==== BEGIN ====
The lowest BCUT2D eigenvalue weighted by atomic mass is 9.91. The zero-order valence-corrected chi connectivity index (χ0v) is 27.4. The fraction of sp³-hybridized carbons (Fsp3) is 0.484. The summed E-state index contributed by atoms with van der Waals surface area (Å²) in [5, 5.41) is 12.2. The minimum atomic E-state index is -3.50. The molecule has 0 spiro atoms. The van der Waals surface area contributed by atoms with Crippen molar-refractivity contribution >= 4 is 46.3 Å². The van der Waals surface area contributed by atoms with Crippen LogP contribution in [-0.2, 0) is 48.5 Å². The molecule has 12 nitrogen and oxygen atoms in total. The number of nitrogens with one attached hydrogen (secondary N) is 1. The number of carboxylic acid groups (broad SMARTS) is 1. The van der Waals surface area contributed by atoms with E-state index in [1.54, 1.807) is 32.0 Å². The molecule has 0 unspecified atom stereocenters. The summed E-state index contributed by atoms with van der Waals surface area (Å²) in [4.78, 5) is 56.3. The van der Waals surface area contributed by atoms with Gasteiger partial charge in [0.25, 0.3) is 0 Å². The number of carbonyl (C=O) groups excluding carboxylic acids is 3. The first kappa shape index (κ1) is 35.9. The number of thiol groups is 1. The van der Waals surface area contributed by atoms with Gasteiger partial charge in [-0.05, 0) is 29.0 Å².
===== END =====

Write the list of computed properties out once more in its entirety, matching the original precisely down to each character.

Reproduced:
The lowest BCUT2D eigenvalue weighted by atomic mass is 9.91. The zero-order valence-corrected chi connectivity index (χ0v) is 27.4. The fraction of sp³-hybridized carbons (Fsp3) is 0.484. The summed E-state index contributed by atoms with van der Waals surface area (Å²) in [5, 5.41) is 12.2. The minimum atomic E-state index is -3.50. The molecule has 0 spiro atoms. The van der Waals surface area contributed by atoms with Crippen molar-refractivity contribution >= 4 is 46.3 Å². The van der Waals surface area contributed by atoms with Crippen LogP contribution in [-0.2, 0) is 48.5 Å². The molecule has 12 nitrogen and oxygen atoms in total. The number of nitrogens with one attached hydrogen (secondary N) is 1. The number of carboxylic acid groups (broad SMARTS) is 1. The van der Waals surface area contributed by atoms with E-state index in [1.54, 1.807) is 32.0 Å². The molecule has 0 unspecified atom stereocenters. The summed E-state index contributed by atoms with van der Waals surface area (Å²) in [4.78, 5) is 56.3. The van der Waals surface area contributed by atoms with Gasteiger partial charge in [0.25, 0.3) is 0 Å². The number of carbonyl (C=O) groups excluding carboxylic acids is 3. The first kappa shape index (κ1) is 35.9. The number of thiol groups is 1. The van der Waals surface area contributed by atoms with Gasteiger partial charge in [-0.05, 0) is 29.0 Å².